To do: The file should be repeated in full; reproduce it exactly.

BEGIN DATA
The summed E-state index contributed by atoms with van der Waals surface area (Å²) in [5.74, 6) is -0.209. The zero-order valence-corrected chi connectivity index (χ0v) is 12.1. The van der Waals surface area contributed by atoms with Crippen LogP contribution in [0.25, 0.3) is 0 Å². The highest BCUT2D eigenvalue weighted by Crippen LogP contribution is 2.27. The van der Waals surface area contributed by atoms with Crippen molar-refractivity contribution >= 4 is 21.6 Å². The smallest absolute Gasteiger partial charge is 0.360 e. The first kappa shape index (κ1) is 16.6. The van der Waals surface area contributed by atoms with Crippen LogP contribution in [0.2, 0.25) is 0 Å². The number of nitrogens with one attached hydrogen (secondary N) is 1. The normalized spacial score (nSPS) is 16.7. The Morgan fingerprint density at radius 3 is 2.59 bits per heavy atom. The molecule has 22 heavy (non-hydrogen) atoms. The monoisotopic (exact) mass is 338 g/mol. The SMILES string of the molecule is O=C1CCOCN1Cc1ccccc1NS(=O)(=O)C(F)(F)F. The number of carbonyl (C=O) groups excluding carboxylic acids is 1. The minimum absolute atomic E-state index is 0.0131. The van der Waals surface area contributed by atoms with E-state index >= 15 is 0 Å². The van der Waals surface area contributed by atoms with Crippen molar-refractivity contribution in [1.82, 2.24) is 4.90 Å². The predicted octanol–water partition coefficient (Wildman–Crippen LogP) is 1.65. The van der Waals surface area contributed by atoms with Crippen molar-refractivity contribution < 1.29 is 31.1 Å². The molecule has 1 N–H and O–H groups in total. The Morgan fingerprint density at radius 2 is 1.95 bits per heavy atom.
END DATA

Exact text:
The summed E-state index contributed by atoms with van der Waals surface area (Å²) in [5.74, 6) is -0.209. The zero-order valence-corrected chi connectivity index (χ0v) is 12.1. The van der Waals surface area contributed by atoms with Crippen LogP contribution in [0.25, 0.3) is 0 Å². The highest BCUT2D eigenvalue weighted by Crippen LogP contribution is 2.27. The van der Waals surface area contributed by atoms with Crippen molar-refractivity contribution >= 4 is 21.6 Å². The smallest absolute Gasteiger partial charge is 0.360 e. The first kappa shape index (κ1) is 16.6. The van der Waals surface area contributed by atoms with Crippen LogP contribution in [0.2, 0.25) is 0 Å². The number of nitrogens with one attached hydrogen (secondary N) is 1. The normalized spacial score (nSPS) is 16.7. The Morgan fingerprint density at radius 3 is 2.59 bits per heavy atom. The molecule has 22 heavy (non-hydrogen) atoms. The monoisotopic (exact) mass is 338 g/mol. The SMILES string of the molecule is O=C1CCOCN1Cc1ccccc1NS(=O)(=O)C(F)(F)F. The number of carbonyl (C=O) groups excluding carboxylic acids is 1. The minimum absolute atomic E-state index is 0.0131. The van der Waals surface area contributed by atoms with E-state index >= 15 is 0 Å². The van der Waals surface area contributed by atoms with Crippen molar-refractivity contribution in [1.82, 2.24) is 4.90 Å². The predicted octanol–water partition coefficient (Wildman–Crippen LogP) is 1.65. The van der Waals surface area contributed by atoms with Crippen molar-refractivity contribution < 1.29 is 31.1 Å². The molecule has 1 N–H and O–H groups in total. The Morgan fingerprint density at radius 2 is 1.95 bits per heavy atom.